The bottom line for me is that we should have respect for people’s personal information and they should have a say in how it is used, collected, used and shared.
HoGo: As a lawyer who lives and works in California, considered to be the innovation lab of privacy law in the U.S., can you talk about some of the things you think California got right, some developments that were less than ideal, and what the current trends are?
Mari Frank: First and foremost is our security breach law (Cal. Civ. Code 1798.82 and 1798.29, which became effective on July 1, 2003) that was the first in the country. It basically says that if any person—even government—has personally identifiable sensitive data (which includes a name plus a social security number, account number, health information, now an e-mail address with password or pin) and that information is not encrypted and it is acquired by an unauthorized person, the entity or person who held the information must disclose the breach and provide information about the nature of the breach to all affected persons. If the entity does not disclose to the affected persons and also the state attorney general (in a large breach it could be public disclosure), that entity may be sued.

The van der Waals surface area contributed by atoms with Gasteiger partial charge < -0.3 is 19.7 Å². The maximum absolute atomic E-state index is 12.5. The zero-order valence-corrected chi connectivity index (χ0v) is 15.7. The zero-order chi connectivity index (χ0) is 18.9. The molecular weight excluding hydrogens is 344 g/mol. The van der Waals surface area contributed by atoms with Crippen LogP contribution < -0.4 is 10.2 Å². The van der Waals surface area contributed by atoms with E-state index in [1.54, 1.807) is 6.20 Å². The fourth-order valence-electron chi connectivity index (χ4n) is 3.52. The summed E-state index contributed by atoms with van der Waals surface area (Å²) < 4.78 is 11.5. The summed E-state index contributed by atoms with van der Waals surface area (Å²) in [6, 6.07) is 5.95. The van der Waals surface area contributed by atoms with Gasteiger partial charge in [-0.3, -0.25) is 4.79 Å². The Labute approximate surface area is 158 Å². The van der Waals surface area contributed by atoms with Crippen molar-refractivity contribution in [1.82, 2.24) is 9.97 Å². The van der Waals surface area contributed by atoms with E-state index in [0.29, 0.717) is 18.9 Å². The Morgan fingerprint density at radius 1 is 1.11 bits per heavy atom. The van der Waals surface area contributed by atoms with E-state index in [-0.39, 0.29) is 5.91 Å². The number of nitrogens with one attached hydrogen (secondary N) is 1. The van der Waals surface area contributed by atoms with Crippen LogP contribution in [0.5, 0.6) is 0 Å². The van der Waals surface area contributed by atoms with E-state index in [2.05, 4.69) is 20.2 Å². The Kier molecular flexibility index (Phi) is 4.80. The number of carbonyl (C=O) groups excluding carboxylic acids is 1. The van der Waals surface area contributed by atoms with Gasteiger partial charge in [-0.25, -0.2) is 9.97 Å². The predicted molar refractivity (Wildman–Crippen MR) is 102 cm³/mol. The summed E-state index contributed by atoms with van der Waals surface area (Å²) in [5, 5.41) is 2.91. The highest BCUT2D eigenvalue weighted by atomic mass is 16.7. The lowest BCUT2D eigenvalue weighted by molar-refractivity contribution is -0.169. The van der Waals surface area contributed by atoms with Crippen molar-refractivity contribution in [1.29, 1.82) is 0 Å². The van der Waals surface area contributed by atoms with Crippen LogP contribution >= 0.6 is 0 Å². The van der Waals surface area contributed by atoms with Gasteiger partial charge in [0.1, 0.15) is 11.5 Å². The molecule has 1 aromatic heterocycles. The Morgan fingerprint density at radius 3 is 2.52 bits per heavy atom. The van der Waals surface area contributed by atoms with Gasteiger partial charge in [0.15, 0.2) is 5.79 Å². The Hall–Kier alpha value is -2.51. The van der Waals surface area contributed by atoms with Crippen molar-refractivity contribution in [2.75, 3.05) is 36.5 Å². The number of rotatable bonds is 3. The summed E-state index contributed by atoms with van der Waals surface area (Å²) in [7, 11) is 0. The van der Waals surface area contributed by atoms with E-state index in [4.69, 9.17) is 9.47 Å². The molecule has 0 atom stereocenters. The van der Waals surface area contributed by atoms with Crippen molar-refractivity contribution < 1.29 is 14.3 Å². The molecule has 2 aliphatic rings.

Notice that there is a carrot: if you encrypt and the data is lost or stolen, there is no need to disclose. There is also a stick: if you don’t encrypt you must disclose. This is expensive and time consuming and also very embarrassing for the entity. It also subjects that entity to legal exposure.
California got it right with this law that has caught on in one form or another in many states. Also, our identity theft legislation has led to the vast rights for victims across the country, which were incorporated into the federal Fair Credit Reporting Act. This has helped thousands of victims and I am proud to say I helped with the state and federal legislation and testified in congress pressing for victim rights.
California has been a very privacy progressive state and had the first Office of Privacy Protection. Now that office has actually been incorporated into our Office of the Attorney General and provides privacy education, laws and even enforcement.
With the vast and ever changing technology the trends are rapidly changing, but issues of government spying government and commercial drones, Google Glass issues, and other surveillance are hot right now and rightfully so.
HoGo: Much of your work involves consumers, yet you also work closely within the community of privacy professionals. Do you sense, and can you describe, the disconnect with what consumers are experiencing and how the professionals and experts deal with the issue of privacy?
Mari Frank: Consumers—especially young ones who are eager for the technology—are excited to use anything that looks cool. They are often very unaware of the dangers of selfies, sexting, downloads, etc., since the education is not there. The older generation is jumping on the band wagon but a bit more cautiously. The privacy professionals—both advocates and those who are eager to use personal information—are more aware of the insidious use of personal information. We need to provide more realistic education, and unfortunately more laws, to hold companies accountable and to make privacy the default.